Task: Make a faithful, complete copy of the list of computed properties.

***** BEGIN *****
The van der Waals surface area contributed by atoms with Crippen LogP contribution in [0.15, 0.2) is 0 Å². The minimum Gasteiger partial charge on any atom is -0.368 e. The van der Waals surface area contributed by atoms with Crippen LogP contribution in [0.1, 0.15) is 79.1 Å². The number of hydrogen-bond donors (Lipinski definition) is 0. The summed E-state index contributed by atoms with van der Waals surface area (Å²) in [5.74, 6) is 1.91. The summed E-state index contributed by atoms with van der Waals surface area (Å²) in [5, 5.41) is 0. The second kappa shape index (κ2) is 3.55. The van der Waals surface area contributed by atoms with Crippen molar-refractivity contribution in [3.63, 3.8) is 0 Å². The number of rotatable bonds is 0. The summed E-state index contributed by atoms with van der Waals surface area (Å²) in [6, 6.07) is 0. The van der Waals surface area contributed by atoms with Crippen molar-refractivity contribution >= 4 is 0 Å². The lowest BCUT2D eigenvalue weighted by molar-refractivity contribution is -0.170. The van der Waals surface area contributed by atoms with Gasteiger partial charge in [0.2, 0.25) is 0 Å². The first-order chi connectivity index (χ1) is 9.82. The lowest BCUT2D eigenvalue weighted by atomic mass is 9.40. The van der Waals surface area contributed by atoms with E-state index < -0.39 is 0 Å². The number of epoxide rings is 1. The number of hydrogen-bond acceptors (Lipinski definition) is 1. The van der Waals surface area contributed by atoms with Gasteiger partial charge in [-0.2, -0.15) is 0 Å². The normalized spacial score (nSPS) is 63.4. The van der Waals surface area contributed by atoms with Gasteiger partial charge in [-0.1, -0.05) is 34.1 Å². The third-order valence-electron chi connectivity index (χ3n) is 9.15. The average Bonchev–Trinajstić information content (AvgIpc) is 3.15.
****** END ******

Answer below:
The van der Waals surface area contributed by atoms with Crippen LogP contribution in [0.15, 0.2) is 0 Å². The minimum Gasteiger partial charge on any atom is -0.368 e. The van der Waals surface area contributed by atoms with Crippen LogP contribution in [0.1, 0.15) is 79.1 Å². The number of hydrogen-bond donors (Lipinski definition) is 0. The summed E-state index contributed by atoms with van der Waals surface area (Å²) in [5.74, 6) is 1.91. The summed E-state index contributed by atoms with van der Waals surface area (Å²) in [5, 5.41) is 0. The second kappa shape index (κ2) is 3.55. The van der Waals surface area contributed by atoms with Crippen molar-refractivity contribution in [3.63, 3.8) is 0 Å². The number of rotatable bonds is 0. The summed E-state index contributed by atoms with van der Waals surface area (Å²) in [6, 6.07) is 0. The van der Waals surface area contributed by atoms with Crippen molar-refractivity contribution >= 4 is 0 Å². The lowest BCUT2D eigenvalue weighted by molar-refractivity contribution is -0.170. The van der Waals surface area contributed by atoms with Gasteiger partial charge in [0.2, 0.25) is 0 Å². The first-order chi connectivity index (χ1) is 9.82. The lowest BCUT2D eigenvalue weighted by atomic mass is 9.40. The van der Waals surface area contributed by atoms with E-state index < -0.39 is 0 Å². The number of epoxide rings is 1. The number of hydrogen-bond acceptors (Lipinski definition) is 1. The van der Waals surface area contributed by atoms with Gasteiger partial charge in [-0.2, -0.15) is 0 Å². The normalized spacial score (nSPS) is 63.4. The van der Waals surface area contributed by atoms with Gasteiger partial charge in [-0.1, -0.05) is 34.1 Å². The third-order valence-electron chi connectivity index (χ3n) is 9.15. The average Bonchev–Trinajstić information content (AvgIpc) is 3.15.